Unlike American spas which are seen as an indulgence, a special treat, Korean spas or bathhouses are meant for the entire family and as a place to spend the day. Women (and men) in Korean follow a much more elaborate skincare routines than their American counterparts making skincare and body care a top priority for a large part of the population. Since many young people live with their parents bathhouses are a place where young couples can spend quality time together outside the confines of their homes. So if you are a Westerner forget everything you know about spa culture and open yourself up to a new idea of how to spend your day off.
Need more proof? Frances Cha wrote about her day at a Korean bathhouse for CNN:
Visitors change into cotton shirts and pants handed out at reception. Then they head to communal areas.
There’s a tarot card reading station set up near the entrance, but most people beeline past this and head straight for the outdoor foot bath area.
Here there’s a large heated pool for wading back and forth, as well as private booths where couples often play games on their phones while perched precariously above pools of water.
Spa Land has dreamed up a variety of themes for its many steam and sauna rooms.
These range from extremely hot (I couldn’t enter this one without yelping in pain) to extremely cold (the Ice Room has a cute, fake jellyfish aquarium) to the gimmicky.
The walls of the pyramid room are set at a 52-degree angle, “which has been said to be the easiest angle to collect energies from the universe,” according to the spa.
The SEV room “radiates electrons from SEV” meant to “metabolize your body rapidly.”
The theme rooms are fun to take pictures in.
The downstairs snack bar serves bingsu (a beloved Korean shaved ice dessert) and various vinegar drinks said to be good for the skin.
Customers can take the snacks and eat them all around the bathhouse.
Upstairs there’s a restaurant and cafe run by chefs from the Westin Chosun Hotel.
Alcohol consumption is limited to 500 ml per person, to prevent sauna accidents and overly rambunctious parties from disrupting the austere atmosphere.
My favorite spot in the spa is the outdoor rock pool in the women-only bathing area.
I soaked under its sodium bicarbonate waterfall for a good 20 minutes before my appointment with the seshin ajumma (scrub ladies) in the scrub room.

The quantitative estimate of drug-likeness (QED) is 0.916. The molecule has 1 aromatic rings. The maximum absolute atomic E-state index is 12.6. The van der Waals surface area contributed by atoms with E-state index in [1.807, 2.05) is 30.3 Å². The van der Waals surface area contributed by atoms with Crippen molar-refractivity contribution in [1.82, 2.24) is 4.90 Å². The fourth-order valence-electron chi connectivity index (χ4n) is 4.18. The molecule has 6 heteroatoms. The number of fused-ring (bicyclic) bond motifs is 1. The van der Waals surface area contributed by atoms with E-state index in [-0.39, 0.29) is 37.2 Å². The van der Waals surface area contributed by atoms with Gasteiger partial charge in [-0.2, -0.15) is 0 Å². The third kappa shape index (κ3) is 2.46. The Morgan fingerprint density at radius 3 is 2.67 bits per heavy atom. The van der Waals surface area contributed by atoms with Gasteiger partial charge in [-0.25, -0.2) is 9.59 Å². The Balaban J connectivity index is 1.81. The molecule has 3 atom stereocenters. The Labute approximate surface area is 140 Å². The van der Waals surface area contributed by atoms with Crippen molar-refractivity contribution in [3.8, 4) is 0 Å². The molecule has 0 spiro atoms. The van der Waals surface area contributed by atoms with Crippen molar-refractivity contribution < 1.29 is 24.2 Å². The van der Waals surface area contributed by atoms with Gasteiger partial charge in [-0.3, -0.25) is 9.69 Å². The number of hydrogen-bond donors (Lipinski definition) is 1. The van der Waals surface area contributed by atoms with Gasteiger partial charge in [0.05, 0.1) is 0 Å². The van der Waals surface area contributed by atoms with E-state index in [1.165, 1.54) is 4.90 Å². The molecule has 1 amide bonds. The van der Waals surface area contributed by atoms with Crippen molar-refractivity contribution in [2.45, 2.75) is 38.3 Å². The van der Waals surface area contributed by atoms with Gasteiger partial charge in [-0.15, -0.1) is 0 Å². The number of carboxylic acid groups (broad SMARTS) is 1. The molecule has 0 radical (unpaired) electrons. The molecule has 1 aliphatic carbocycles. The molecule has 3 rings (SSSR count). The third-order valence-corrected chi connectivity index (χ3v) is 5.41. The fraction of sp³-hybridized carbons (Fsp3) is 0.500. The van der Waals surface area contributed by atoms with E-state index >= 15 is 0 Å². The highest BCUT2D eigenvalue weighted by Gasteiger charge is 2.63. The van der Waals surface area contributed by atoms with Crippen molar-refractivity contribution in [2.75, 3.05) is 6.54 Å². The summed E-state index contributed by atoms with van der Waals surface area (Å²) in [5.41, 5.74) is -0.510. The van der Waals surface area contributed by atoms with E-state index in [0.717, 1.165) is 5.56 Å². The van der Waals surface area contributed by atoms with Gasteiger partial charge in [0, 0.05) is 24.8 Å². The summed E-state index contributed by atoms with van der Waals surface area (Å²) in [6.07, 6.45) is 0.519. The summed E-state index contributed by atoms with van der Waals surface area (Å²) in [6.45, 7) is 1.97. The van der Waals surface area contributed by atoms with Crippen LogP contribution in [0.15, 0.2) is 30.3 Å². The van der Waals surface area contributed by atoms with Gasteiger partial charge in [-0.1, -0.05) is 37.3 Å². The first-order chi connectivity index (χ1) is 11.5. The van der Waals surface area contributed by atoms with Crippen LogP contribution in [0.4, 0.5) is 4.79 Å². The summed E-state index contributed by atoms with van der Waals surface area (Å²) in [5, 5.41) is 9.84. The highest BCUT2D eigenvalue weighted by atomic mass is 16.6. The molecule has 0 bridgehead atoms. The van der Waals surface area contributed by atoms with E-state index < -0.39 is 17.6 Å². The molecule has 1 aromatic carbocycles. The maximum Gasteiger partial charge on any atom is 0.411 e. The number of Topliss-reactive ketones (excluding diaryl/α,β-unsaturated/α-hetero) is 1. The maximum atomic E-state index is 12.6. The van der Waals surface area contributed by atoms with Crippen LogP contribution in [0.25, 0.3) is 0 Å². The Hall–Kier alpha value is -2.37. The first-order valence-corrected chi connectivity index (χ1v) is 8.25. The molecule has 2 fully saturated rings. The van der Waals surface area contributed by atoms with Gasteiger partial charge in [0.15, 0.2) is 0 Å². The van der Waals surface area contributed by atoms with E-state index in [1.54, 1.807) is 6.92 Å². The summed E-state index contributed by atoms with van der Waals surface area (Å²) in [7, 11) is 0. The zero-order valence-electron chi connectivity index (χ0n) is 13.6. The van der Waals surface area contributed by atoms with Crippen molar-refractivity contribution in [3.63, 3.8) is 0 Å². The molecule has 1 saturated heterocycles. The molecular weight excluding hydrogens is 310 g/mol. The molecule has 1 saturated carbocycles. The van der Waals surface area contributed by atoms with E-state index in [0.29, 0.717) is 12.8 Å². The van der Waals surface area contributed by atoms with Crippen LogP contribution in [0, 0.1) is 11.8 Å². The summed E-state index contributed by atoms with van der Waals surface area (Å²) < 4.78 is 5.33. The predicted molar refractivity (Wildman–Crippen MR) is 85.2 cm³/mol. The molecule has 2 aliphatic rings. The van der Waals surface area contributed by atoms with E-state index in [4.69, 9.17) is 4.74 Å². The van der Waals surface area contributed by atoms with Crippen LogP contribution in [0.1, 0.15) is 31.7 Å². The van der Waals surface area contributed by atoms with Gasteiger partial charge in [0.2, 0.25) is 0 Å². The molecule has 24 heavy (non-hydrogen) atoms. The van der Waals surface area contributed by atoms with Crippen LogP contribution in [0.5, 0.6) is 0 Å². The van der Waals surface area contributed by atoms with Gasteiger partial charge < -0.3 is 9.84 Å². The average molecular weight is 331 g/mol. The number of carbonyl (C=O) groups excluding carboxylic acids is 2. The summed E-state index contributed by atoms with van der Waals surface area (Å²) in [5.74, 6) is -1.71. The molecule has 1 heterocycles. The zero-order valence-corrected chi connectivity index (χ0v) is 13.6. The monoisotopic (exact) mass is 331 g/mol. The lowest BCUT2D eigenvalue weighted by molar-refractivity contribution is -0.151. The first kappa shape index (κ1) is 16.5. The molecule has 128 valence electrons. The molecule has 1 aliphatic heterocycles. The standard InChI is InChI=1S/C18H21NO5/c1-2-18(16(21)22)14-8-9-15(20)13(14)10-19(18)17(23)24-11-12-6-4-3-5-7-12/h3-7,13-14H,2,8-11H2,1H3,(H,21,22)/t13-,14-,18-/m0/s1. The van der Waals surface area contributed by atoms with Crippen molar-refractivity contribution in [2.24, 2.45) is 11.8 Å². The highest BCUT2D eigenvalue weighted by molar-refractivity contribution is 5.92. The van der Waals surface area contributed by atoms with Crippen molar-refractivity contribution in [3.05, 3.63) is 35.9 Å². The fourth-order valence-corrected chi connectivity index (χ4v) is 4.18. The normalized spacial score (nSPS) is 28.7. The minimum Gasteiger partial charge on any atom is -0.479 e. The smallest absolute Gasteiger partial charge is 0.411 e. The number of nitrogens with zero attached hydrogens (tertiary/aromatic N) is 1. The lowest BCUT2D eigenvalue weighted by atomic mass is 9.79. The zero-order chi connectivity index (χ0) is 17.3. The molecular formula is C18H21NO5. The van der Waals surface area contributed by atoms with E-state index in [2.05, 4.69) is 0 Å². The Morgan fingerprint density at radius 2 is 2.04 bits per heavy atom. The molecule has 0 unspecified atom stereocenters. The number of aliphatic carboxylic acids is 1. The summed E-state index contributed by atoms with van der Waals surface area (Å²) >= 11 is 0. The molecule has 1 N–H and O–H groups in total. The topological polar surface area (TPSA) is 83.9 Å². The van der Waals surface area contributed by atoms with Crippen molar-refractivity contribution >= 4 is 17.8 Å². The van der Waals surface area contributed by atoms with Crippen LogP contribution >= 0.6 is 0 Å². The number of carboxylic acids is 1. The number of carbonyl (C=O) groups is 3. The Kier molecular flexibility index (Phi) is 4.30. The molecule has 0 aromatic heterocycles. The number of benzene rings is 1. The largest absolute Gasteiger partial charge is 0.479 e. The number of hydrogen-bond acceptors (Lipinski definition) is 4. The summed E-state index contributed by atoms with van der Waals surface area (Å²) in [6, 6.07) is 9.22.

For 25 minutes I beached myself on a plastic slab, and gave myself over to the capable hands of a professional scrubber.
Clad in black bras and panties (standard scrub uniform), she scoured my entire body with two loofahs.
“Young ladies are the most sensitive,” she said in an amused voice when I squeaked a little. “The older ladies always ask for the hardest pressure.”
I emerged red and raw, but wonderfully clean.
It was the best extra ₩20,000 ($18) I’ve ever spent in spa.
(From Korea’s Most Outrageous Sauna: Spa Land Centum City)
Back to The New York Times article mentioned at the beginning of this post, the article does touch on the “darker” side of Korean beauty culture – conformity. This takes the of form of plastic surgery, pressure to weigh a certain amount, and a strong need to try to achieve “perfection” as defined by the prevailing culture. I guess it is always important to remember what an outsider may see as interesting and even “exotic” (I hate that word but sometimes there isn’t a better one to use) is actually a burden for those who are a part of that culture or country you are just visiting.
Bottom Line: Despite the fact that I am now more aware of the conformity in Korea when it comes to beauty, and that does not sit well with me, I am still very intrigued by Korean bathhouse culture and Korean skincare practices and products. Since I am “indulging” in Korean culture from afar I can pick and choose the aspects of Korean culture that I want to explore and experience making it easier for me to enjoy the best aspects of that culture. Perhaps one day I’ll finally make it to South Korea or just visit a Korean bathhouse the next time I am in Chicago.
The original New York Times article that prompted this post lead me to discover two really interesting websites for information about Korea:
- If I do make it South Korean for a visit I will be sure to read this entire website before going: Seoulist.
- For reviews of Korean skincare and make-up I’ll be checking out this website: Lady Fox Make-up Blog
Photo from cnn.com